Fannie C. Killinger, Student in Art, .... Annville, Pa. 

Lizzie E. Weidman Grof, Harrisburg, Pa. 

Henry Wolf, Mercha?it, Mount Wolf, Pa. 

CLASS OF 1880. 

V. Kline Fisher, A. B., Law Student, .... Lebanon, Pa. 

George W, Gensemer, A. B., Pinegrove, Pa. 

S. Oliver Goho, A. B., Teacher, Annville, Pa. 

Cyrus D. Harp, A. B., Teacher, Benevola, Md. 

Simon P. Light, A. B., Law Student, .... Lebanon, Pa. 

Rosa M. Meredith, A. B., Teacher, Grantville, Pa. 

Fannie M. Deaner, M. A., . . Keedysville, Md. 
Alice K. Gingrich, M. A., Student in Music, . Annville, Pa. 
Sallie A. Herr, M. a.. Student in Art, . , . Annville, Pa. 
Alice J. Light, M. A., . . Annville, Pa. 

B. P'^RANK Baker, Keedysville, Md. 

Elmer C. Thomas, Boonsboro', Md. 



LEBANON VALLEY COLLEGE. 



President, 
A. LeFEVRE GROFF, Class of 1879. 

Vice President, 
JOHN C. YOCUM, A. B., Class of 1879. 

Secretary, 
REBECCA KINPORTS, M. A., Class of 1874. 

Treasurer, 
■ JOHN E. LEHMAN, A. M., Class of 1874. 

Executive Committee, 

Prof. H. CLAY DEANER, A. B., . .^ . Class of 1879 

JOHN E. LEHMAN, A. M., Class of 1874 

ZARANIUS S. G. LIGHT, A. M., . . Class of \^^^ 
CHARLES D. BAKER, A. B., M. D., Class of 1879 
ELLA J. RIGLER, M. A., Class of iSti 

Appointments for June 7, 1881.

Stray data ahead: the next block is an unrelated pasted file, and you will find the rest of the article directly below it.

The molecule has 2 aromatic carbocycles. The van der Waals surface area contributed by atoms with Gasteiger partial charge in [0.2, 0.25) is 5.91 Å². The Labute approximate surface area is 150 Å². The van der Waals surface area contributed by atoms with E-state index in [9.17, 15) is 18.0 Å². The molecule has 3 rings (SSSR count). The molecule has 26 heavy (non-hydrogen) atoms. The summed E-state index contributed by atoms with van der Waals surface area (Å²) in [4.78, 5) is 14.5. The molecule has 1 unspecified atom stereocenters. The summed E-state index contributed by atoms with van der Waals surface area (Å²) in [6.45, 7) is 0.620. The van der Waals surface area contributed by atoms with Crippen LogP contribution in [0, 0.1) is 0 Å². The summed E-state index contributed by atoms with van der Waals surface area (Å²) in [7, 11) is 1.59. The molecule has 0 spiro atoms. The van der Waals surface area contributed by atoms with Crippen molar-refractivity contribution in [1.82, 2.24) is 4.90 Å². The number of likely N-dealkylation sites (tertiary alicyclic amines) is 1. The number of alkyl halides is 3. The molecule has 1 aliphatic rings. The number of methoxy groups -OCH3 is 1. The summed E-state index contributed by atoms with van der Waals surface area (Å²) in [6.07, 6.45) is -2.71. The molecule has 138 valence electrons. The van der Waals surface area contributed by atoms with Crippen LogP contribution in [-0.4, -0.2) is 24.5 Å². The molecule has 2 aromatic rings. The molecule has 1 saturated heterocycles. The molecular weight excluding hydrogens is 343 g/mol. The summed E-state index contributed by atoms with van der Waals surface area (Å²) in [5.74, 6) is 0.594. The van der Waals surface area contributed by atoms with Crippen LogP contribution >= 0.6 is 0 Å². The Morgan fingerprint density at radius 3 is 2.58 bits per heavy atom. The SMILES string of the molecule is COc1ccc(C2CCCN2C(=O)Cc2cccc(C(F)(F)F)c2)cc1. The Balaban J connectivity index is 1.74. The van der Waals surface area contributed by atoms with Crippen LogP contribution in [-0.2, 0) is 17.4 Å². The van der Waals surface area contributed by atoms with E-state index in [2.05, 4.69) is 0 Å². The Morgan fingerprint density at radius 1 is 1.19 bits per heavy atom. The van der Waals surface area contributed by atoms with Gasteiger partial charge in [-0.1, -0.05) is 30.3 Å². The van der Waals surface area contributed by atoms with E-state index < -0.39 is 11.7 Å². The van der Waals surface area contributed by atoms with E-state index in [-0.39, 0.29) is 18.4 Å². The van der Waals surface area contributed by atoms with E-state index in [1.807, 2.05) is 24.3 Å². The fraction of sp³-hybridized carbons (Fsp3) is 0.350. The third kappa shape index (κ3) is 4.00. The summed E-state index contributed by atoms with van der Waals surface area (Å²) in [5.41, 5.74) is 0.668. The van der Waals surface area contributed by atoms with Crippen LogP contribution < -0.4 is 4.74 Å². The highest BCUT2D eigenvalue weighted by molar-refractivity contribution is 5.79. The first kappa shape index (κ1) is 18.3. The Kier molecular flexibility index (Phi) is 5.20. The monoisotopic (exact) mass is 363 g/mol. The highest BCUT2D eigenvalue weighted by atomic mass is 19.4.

Essayist, . . Mrs. MARY G. JAQUITH, M. A., Class of 1879. 
Addresses by Alumni. 



LEBANON VALLEY COLLEGE. 



imwmm. 



Note — C. Classical Course. S. Scientific Course. E. lilnarlish Course. 



Name. 
Ella J. Mark, c, . . . 
Charles E. Rauch, c, . 
Elias H. Sneath, c, 
Isaiah W. Sneath, c, . 
Sylvester K. Wine, c, 
Cyrus L. Benson, s., 
Elmer H. Garver, s., . 
Henry A. Sechrist^ s., . 
Ella M. Smith, s., 
Arabella Stauffer, s., 
Permilla Weidman, s., . 
George A. Wolf, s., , . 
Mary A. VanMeter, s., 
John B. Zeigler, s., . , 
James M. Van Meter, Jr. 



SEiMOB CLASS. 

Post Office. 

. Lebanon, 

. Lebanon, . . . . 
. Columbia, .... 
. Columbia, .... 
. Clover Hill, Va., 

. Lebanon, 

. McVeytowti, . . 

Dallastowfi, . . 
. Annville, 

3It. Pleasant, 

Harrisburg, . . . . 
. Ml. Wolf, 

Martins burg, W. Va. 

New Ciwiberland, 
, E. , Martinsburg, W. Va. 



William O. Fries, c., 
C. Eby Geyer, c., . . . 
Charles B. Gruber, c.,